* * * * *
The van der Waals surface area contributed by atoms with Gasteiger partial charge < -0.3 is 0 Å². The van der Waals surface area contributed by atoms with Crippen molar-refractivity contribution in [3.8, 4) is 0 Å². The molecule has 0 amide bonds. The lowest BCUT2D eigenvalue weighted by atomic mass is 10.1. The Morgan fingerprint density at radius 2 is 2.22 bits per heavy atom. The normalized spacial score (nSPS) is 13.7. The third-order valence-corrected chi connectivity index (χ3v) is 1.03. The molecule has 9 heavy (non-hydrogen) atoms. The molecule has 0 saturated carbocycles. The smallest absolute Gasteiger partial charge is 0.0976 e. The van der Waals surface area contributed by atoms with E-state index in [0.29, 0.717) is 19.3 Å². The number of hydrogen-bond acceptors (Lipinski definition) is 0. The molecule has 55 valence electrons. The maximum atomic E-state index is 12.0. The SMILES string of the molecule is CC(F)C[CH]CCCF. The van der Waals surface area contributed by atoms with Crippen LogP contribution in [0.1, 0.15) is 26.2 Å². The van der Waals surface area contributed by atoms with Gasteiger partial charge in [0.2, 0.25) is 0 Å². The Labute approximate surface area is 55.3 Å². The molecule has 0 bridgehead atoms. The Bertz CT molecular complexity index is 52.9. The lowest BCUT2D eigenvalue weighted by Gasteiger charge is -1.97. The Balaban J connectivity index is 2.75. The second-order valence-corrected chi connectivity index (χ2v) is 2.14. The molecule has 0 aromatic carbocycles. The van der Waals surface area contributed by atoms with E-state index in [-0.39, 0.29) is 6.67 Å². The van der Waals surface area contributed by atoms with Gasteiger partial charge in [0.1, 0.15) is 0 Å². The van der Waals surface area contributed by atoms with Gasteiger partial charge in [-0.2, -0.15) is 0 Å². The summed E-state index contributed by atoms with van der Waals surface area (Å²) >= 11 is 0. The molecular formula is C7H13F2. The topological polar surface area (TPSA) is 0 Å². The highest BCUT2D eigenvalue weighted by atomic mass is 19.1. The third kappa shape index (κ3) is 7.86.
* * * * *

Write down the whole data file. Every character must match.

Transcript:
The van der Waals surface area contributed by atoms with Gasteiger partial charge < -0.3 is 0 Å². The van der Waals surface area contributed by atoms with Crippen molar-refractivity contribution in [3.8, 4) is 0 Å². The molecule has 0 amide bonds. The lowest BCUT2D eigenvalue weighted by atomic mass is 10.1. The Morgan fingerprint density at radius 2 is 2.22 bits per heavy atom. The normalized spacial score (nSPS) is 13.7. The third-order valence-corrected chi connectivity index (χ3v) is 1.03. The molecule has 9 heavy (non-hydrogen) atoms. The molecule has 0 saturated carbocycles. The smallest absolute Gasteiger partial charge is 0.0976 e. The van der Waals surface area contributed by atoms with E-state index in [0.29, 0.717) is 19.3 Å². The number of hydrogen-bond acceptors (Lipinski definition) is 0. The molecule has 55 valence electrons. The maximum atomic E-state index is 12.0. The SMILES string of the molecule is CC(F)C[CH]CCCF. The van der Waals surface area contributed by atoms with Crippen LogP contribution in [0.1, 0.15) is 26.2 Å². The van der Waals surface area contributed by atoms with Gasteiger partial charge in [0.2, 0.25) is 0 Å². The Labute approximate surface area is 55.3 Å². The molecule has 0 bridgehead atoms. The Bertz CT molecular complexity index is 52.9. The lowest BCUT2D eigenvalue weighted by Gasteiger charge is -1.97. The Balaban J connectivity index is 2.75. The second-order valence-corrected chi connectivity index (χ2v) is 2.14. The molecule has 0 aromatic carbocycles. The van der Waals surface area contributed by atoms with E-state index in [-0.39, 0.29) is 6.67 Å². The van der Waals surface area contributed by atoms with Gasteiger partial charge in [0.1, 0.15) is 0 Å². The van der Waals surface area contributed by atoms with Gasteiger partial charge in [-0.2, -0.15) is 0 Å². The summed E-state index contributed by atoms with van der Waals surface area (Å²) >= 11 is 0. The molecular formula is C7H13F2. The topological polar surface area (TPSA) is 0 Å². The highest BCUT2D eigenvalue weighted by atomic mass is 19.1. The third kappa shape index (κ3) is 7.86.